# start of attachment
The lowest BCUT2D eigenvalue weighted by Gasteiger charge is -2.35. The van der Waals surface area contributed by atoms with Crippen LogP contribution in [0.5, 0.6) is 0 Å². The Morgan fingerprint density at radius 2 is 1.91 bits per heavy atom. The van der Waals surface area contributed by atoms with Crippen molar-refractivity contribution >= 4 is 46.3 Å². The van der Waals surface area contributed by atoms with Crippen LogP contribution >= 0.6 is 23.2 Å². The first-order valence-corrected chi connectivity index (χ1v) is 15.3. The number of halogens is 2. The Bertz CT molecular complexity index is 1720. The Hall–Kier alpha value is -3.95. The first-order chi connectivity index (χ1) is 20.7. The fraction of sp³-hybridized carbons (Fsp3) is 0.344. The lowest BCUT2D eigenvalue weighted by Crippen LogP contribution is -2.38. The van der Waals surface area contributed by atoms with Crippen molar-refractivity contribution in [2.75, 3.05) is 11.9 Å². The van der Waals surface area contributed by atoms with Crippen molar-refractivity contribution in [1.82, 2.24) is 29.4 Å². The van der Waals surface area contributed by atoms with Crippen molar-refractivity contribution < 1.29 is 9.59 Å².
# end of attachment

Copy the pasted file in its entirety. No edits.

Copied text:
The lowest BCUT2D eigenvalue weighted by Gasteiger charge is -2.35. The van der Waals surface area contributed by atoms with Crippen LogP contribution in [0.5, 0.6) is 0 Å². The Morgan fingerprint density at radius 2 is 1.91 bits per heavy atom. The van der Waals surface area contributed by atoms with Crippen molar-refractivity contribution >= 4 is 46.3 Å². The van der Waals surface area contributed by atoms with Crippen LogP contribution >= 0.6 is 23.2 Å². The first-order valence-corrected chi connectivity index (χ1v) is 15.3. The number of halogens is 2. The Bertz CT molecular complexity index is 1720. The Hall–Kier alpha value is -3.95. The first-order chi connectivity index (χ1) is 20.7. The fraction of sp³-hybridized carbons (Fsp3) is 0.344. The lowest BCUT2D eigenvalue weighted by Crippen LogP contribution is -2.38. The van der Waals surface area contributed by atoms with Crippen molar-refractivity contribution in [2.75, 3.05) is 11.9 Å². The van der Waals surface area contributed by atoms with Crippen molar-refractivity contribution in [1.82, 2.24) is 29.4 Å². The van der Waals surface area contributed by atoms with Crippen molar-refractivity contribution < 1.29 is 9.59 Å².